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RalphWaldoMooseworth

Reading lately?

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Just finished You May Also Like, and overall it was a disappointment.  Didn;t really take much away from it, and it just read like blah, blah, blah, blah.

However, that is snot going to stop me from reading one of his others, Traffic.  I am halfway through the iBooks sample because my liberry doesn;t carry it, but I can request an interlibrary loan for it, so it looks like a trip to the liberry is in order today.

Anyone of us who drives could have written this Traffic book!  I am checking oot his blog on the subject now.  I have always loved driving and am now stuck with a long commute so I have always been interested in the subject.

http://howwedrive.com/

http://tomvanderbilt.com/books/you-may-also-like/

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I have not picked anything up since Jack Reacher entertained me over New Years.... I am sort of re-reading the Atomic Habit book...

Oh I am reading the Eating Well magazine :whistle:   I shoulf use my tablet more...but sometimes it is slow, Also my tendonitis seems to flare reading via E-book  :dontknow:

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And this is why most of my bike routes are clockwise!

The Brain-Sucking Tendency of Left Turns

From the Edmonton Journal:

“The study, which included collaborators from Sunnybrook Health Sciences Centre and Baycrest in Toronto, involved 16 healthy volunteers; men and women aged 20 to 30, with seven years of driving experience, on average. The team looked at the brain areas activated when driving straight, versus making simple right turns, or left turns with or without oncoming traffic.

They found that making a left-hand turn in traffic lights up a “huge” network in the brain “that was well over and above anything we saw with straight driving or even turning right,” Schweizer said. Specifically, they saw dramatically increased activity in brain regions involved in visual processing, spatial navigation and motor co-ordination.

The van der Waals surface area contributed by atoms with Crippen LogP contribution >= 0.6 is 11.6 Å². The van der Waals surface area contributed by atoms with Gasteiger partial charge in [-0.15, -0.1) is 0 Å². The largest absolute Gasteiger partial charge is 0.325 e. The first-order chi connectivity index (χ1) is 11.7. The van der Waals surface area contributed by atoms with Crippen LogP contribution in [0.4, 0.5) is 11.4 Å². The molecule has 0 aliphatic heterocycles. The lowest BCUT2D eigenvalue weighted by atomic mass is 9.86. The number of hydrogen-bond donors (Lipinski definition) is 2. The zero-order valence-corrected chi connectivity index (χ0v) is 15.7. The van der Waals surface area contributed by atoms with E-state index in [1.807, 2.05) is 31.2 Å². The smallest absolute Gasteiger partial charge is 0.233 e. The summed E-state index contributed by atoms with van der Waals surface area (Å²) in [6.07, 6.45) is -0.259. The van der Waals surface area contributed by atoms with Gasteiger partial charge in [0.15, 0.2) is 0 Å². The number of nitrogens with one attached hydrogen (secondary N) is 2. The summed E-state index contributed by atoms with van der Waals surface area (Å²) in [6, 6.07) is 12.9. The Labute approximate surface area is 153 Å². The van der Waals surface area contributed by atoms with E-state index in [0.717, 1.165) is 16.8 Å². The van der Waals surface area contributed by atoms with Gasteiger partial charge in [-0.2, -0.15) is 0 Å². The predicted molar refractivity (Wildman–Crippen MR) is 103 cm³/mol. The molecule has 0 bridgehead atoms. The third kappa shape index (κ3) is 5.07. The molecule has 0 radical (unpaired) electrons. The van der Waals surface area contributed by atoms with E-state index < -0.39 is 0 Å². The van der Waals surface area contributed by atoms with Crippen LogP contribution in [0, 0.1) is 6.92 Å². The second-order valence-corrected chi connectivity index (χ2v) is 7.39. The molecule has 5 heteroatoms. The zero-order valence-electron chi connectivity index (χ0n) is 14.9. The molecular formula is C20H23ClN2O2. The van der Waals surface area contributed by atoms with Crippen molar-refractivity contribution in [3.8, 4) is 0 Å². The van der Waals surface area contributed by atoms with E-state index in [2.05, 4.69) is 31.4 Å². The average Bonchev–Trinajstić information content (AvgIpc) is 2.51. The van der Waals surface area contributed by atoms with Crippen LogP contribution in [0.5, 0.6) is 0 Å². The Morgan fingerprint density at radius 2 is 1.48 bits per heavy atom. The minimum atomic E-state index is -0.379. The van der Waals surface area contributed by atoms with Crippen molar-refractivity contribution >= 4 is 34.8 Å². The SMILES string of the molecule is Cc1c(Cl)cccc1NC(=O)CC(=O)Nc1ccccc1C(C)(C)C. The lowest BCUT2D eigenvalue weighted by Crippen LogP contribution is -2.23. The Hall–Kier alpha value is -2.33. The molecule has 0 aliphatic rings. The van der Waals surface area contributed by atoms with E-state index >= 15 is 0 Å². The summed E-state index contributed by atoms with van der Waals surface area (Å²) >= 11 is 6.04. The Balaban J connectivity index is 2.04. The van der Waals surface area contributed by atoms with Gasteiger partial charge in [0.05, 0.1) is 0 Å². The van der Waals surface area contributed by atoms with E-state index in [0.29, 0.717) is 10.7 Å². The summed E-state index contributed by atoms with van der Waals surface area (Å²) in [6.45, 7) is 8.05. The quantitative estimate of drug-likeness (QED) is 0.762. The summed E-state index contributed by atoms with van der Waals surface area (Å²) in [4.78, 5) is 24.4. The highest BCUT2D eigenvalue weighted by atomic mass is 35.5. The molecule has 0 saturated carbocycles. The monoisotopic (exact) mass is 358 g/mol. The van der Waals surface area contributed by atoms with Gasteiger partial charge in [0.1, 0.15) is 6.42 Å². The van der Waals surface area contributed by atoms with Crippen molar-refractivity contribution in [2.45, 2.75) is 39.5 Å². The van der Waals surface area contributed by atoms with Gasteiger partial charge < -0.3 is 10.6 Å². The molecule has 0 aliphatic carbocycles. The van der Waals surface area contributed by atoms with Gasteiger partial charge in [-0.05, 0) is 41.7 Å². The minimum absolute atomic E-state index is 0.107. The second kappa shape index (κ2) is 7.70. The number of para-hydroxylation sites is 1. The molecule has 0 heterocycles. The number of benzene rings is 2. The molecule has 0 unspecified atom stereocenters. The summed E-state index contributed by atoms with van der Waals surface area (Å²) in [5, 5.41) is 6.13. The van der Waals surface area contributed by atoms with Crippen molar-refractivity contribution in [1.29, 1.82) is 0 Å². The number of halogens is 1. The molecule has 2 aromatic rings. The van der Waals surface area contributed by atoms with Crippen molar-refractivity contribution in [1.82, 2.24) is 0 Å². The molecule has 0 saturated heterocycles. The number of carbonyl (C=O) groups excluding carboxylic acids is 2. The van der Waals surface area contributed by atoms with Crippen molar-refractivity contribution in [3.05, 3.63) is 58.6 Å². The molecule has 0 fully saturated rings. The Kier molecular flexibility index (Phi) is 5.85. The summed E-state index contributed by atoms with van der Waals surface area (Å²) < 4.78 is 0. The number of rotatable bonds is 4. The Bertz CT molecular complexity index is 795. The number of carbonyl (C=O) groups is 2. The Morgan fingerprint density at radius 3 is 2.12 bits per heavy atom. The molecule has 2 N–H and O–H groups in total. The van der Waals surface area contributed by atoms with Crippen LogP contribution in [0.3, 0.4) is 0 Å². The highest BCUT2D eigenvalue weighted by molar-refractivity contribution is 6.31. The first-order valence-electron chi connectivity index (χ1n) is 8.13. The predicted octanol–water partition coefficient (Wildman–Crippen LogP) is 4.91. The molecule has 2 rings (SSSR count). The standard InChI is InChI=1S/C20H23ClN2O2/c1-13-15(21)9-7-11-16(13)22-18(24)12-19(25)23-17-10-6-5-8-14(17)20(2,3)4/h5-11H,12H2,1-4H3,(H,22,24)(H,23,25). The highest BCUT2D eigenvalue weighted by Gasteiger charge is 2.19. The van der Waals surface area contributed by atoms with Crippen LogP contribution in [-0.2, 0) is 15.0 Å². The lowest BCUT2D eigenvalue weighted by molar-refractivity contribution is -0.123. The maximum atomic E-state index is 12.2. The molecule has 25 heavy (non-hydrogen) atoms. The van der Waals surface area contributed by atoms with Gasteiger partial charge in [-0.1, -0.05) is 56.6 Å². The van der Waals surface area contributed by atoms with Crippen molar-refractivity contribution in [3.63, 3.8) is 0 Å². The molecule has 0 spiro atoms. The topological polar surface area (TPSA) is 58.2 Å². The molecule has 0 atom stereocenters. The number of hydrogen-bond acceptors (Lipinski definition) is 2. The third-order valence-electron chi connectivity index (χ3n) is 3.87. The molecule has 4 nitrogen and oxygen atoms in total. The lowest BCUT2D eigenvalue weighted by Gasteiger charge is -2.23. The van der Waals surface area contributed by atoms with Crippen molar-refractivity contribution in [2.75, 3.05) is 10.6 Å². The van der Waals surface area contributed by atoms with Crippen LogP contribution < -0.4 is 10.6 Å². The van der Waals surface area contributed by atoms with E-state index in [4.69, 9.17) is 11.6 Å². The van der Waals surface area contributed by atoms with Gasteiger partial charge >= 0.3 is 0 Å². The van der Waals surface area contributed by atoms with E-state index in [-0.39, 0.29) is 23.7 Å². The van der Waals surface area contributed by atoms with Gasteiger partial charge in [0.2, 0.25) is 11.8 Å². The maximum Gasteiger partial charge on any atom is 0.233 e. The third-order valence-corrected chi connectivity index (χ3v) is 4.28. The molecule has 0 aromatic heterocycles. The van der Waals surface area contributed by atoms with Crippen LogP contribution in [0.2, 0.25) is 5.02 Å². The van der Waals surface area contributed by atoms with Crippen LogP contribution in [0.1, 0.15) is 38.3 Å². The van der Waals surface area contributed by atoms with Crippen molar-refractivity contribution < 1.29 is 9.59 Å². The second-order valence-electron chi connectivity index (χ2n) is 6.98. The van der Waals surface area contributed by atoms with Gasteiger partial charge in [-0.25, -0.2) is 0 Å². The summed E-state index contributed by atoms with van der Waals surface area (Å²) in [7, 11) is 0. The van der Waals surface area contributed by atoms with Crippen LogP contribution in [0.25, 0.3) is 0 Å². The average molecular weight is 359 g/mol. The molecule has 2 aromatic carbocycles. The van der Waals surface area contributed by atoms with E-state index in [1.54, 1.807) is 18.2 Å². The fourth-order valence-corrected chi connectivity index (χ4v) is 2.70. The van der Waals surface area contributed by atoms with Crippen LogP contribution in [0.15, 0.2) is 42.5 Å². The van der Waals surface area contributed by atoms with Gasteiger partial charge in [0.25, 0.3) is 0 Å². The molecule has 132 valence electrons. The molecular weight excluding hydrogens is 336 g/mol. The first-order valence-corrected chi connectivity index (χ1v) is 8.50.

“Think about it,” Schweiz-er says. “You’re in a busy intersection. You have to look at your own traffic light, to make sure you don’t turn on a red, and you have to look at the oncoming traffic to time your manoeuvre so you don’t get T-boned.” Drivers also have to watch for pedestrians crossing in front of them, from the left and the right.

A right-hand turn is not nearly so demanding. “You have that oncoming traffic on the left, but you don’t have to co-ordinate as much,” Schweizer said.”

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The Last Battle: When U.S. and German Soldiers Joined Forces in the Waning Hours of World War II in Europe.

True story. The SS were going to kill a bunch of political prisoners at the very end of WWII. A group of American and German soldiers stopped them.

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I just read this. It started out really good but I started getting skeptical about halfway through the book. I was hoping for a better ending. The book was written four years ago. I would like to hear an update.

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Since Thanksgiving I've read 10 1/4 books in a series about Lt. Leary (now Captain) of the RCN.  Pure science fiction space opera and reading it just to wile away the winter hours.

 

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Just now, Myself said:

Still working on the Technical Manual, it's rather long, and pretty intense.  If I read it too fast, I won't retain as much.  Plus listening to blood bank podcasts.  Also some fun reading.

I almost picked up a book in the library's new book section aboot blood.  Part of the jacket blurb said the US is the OPEC of plasma - sounded interesting but too icky for me!  I picked one on driverless car development instead.

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2 hours ago, RalphWaldoMooseworth said:

I almost picked up a book in the library's new book section aboot blood.  Part of the jacket blurb said the US is the OPEC of plasma - sounded interesting but too icky for me!  I picked one on driverless car development instead.

Well, driverless cars are related to blood.

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